Thursday night's game was a good one, and a big one, and a reason to smile. For whining, bedwetting media figures to suggest the opposite is a borderline disgrace.

Oh, and it also infuriates me that nobody is giving Auburn credit for being the only major power to have the balls to schedule a non-conference game at KSU since the Wildcats became a contender two decades ago. The last major power to go there was Penn State, in 1969, but of course the Wildcats were a doormat and laughing stock back then.  

War Eagle!

Monday, September 15, 2014

Three weeks in

Week Four of this college football season kicks off in three days, when my Auburn Tigers travel from the so-called plains of Eastern Alabama to the so-called plains of Eastern Kansas to take on the K-State Wildcats. (Usually plains are not "so-called" in Kansas, but the KSU campus is located by the beautifully rolling Flint Hills that extend northward all the way from northeastern Oklahoma to southeastern Nebraska.)

It will be a road game versus a ranked opponent, in prime time on ESPN, and I expect it to be a pitched battle like the one that unfolded when the teams met in 2007.

But I digress. Tonight I am here to ask: What did we learn from Weeks One through Three?

Actually, I'm here to answer: We learned nothing, except that the whole idea of pre- and early-season polling is stupid.

For many years I have been saying that there should be no polls until after the first four (or perhaps even five or six) weeks of the season have been played. Friends can vouch for me.

Early polls are nonsensical for a number of reasons, most of which are obvious. The primary one is that college football teams are college football teams and are therefore hit by significant attrition every year. If a team lost eight starters to graduation and three of them went pro, how can a bunch of journalists possibly know how well their replacements will play and thus how well this year's team will fare?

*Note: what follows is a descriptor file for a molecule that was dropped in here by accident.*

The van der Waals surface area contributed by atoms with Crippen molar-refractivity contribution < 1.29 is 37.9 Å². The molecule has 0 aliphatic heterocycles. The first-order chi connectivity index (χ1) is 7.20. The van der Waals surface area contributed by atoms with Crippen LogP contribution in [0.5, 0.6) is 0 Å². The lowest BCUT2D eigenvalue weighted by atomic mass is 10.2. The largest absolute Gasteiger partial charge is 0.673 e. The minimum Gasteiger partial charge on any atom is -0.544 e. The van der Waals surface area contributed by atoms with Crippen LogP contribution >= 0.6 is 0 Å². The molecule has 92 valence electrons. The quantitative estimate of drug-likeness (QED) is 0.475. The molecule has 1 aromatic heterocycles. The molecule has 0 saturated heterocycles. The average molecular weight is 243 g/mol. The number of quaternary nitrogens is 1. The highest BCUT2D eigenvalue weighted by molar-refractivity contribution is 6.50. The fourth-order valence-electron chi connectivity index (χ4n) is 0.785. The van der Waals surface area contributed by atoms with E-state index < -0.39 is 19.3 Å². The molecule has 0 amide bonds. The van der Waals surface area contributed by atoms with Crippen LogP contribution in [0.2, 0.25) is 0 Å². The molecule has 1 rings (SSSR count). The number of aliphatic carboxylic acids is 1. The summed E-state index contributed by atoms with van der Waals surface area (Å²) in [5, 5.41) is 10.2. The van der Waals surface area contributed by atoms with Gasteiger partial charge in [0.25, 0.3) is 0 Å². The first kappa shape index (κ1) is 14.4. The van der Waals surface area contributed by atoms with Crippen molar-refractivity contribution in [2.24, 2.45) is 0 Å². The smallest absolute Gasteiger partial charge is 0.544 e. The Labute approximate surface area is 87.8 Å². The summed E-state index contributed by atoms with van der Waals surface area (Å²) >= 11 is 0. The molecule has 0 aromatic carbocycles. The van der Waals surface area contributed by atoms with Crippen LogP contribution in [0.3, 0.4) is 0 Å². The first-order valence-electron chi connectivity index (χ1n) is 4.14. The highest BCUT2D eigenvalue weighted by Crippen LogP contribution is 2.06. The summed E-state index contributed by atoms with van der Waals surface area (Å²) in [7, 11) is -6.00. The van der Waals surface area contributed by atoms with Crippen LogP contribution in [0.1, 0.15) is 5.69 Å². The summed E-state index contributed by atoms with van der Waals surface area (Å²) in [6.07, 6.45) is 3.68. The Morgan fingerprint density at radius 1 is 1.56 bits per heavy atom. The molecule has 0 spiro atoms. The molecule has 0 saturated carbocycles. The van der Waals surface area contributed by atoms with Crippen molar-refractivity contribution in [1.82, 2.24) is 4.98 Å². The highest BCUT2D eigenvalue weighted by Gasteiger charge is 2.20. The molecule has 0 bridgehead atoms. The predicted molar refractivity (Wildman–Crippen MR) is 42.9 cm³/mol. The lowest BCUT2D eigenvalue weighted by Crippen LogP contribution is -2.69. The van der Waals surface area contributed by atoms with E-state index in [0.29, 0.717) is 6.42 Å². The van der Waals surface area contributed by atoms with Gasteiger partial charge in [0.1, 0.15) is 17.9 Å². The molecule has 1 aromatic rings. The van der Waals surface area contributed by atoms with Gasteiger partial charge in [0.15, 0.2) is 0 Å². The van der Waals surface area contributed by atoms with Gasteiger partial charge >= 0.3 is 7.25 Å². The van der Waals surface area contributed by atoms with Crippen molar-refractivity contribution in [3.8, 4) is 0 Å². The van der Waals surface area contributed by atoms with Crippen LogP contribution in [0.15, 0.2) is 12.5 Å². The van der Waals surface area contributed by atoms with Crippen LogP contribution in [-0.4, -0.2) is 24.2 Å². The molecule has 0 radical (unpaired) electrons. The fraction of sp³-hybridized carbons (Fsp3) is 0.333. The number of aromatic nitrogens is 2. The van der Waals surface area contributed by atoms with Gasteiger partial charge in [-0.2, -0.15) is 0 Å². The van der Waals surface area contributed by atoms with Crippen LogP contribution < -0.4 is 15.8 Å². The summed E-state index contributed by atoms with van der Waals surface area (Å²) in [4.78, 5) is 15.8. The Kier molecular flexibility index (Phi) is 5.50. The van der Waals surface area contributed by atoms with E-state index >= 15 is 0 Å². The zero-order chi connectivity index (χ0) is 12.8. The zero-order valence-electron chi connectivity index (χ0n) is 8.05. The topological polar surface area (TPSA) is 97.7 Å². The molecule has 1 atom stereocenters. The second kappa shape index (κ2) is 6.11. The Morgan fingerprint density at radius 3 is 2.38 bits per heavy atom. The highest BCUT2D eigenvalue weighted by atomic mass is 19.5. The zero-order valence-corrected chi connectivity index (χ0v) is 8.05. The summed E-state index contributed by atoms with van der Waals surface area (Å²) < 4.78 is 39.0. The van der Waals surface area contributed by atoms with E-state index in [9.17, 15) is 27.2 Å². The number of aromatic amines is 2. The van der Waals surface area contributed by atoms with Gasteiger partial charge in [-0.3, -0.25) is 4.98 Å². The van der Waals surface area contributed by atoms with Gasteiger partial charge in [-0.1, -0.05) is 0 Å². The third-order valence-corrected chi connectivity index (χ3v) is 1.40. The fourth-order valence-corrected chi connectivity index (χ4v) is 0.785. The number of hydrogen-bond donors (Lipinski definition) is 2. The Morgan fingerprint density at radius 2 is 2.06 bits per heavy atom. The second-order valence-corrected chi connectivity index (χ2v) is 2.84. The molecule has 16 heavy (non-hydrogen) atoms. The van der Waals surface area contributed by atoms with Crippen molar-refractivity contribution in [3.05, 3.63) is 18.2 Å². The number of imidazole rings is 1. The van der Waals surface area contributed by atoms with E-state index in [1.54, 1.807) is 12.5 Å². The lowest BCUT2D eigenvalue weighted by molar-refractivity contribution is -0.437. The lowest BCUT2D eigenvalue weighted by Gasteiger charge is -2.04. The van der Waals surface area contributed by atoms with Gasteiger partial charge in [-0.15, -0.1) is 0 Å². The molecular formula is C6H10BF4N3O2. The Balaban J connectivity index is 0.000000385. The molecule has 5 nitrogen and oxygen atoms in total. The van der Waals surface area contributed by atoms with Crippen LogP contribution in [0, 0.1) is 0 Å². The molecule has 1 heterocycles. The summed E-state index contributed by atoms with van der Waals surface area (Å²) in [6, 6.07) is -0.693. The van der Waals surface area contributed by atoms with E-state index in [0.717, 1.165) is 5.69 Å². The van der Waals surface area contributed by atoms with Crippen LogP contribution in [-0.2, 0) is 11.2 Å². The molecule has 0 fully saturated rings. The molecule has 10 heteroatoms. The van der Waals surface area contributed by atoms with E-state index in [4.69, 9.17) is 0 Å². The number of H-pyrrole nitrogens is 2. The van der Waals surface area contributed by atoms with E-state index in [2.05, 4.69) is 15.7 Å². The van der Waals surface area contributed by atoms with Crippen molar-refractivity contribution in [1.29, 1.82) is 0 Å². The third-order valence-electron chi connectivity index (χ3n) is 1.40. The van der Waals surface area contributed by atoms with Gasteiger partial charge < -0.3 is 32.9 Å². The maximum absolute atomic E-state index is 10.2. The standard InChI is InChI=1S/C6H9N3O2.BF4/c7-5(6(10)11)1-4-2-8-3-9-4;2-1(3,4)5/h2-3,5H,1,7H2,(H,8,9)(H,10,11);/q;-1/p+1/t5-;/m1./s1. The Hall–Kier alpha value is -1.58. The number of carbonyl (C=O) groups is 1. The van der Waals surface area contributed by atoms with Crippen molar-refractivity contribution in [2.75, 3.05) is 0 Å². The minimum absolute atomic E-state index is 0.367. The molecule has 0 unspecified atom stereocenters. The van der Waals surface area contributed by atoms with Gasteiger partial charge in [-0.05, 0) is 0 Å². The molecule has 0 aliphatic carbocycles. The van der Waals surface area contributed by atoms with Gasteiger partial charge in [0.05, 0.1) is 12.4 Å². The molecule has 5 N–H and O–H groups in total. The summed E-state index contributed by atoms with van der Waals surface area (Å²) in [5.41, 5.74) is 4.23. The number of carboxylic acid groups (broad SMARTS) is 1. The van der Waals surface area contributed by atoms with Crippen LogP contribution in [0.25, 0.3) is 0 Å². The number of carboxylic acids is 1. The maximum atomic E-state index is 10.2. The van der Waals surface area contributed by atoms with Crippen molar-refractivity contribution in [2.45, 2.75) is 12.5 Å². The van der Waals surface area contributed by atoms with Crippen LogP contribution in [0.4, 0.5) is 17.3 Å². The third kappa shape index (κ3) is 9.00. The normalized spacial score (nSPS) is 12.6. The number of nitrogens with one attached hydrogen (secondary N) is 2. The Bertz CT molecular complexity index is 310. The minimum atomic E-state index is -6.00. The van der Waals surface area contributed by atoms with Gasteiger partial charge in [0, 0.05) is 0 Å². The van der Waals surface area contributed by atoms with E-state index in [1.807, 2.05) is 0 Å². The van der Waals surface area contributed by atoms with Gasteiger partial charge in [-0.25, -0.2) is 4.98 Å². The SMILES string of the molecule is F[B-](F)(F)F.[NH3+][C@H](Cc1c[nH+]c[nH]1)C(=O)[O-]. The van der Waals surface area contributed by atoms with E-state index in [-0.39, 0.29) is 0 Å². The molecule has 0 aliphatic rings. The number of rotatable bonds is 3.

There is also the matter of college kids being much more susceptible to emotion and momentum and perception than professional players. After all, we're talking about 19-year-olds living away from home, often for the first time, not 29-year-old millionaires with families.

The inevitable innacuracies of early polls get proven every single year and this year is no exception. To wit:

Georgia went from being considered a middling SEC squad to being considered a national title contender because they beat Clemson by double digits in Week One. But why did anyone think Clemson would be a formidable foe in that game, when it was their first appearance after losing the best quarterback in school history and arguably the best receiver in school history?

South Carolina opened the year being thought of as a contender in the SEC East. Then they were considered an afterthought after losing to Texas A&M in Week One. But now they are again considered a contender because they beat Georgia in Week Three. But like I just illustrated, why was Georgia considered a power on the basis of one game (on their home field) against a team whose top talent from last year is depleted?

Out west, USC got elevated to the status of Pac 12 contender and national spoiler after a three-point win over Stanford. That was understandable, but it is noteworthy that no one asked if Stanford's six red zone trips without a score might be the result of their incompetence rather than USC's defense. Then, one week later, USC travelled to New England and got bulldozed by lightly regarded Boston College, which hasn't made much of an impact on the national scene since they upset Notre Dame 21 years ago.

And speaking of Notre Dame: They are currently ranked #9 based solely on their clothes. Our bedwetting sports media always ranks them at least ten spots higher than they deserve just because they are Notre Dame.

Naturally, media members want to think of themselves as credible, so they always invent a rationale for the ranking they grant the Irish. This year's rationale is the Irish's win over Michigan -- but as those of us in the real world know, Michigan is coming off a 7-6 campaign, has gotten worse in every year since Brady Hoke's first, and plays in a conference that is a shell of its former self.

Please, College Football Media, spare us the polls and rankings and projections and Heisman front-runners until there is more solid material to base it on!

Thursday, September 11, 2014

et ceteras

Never forget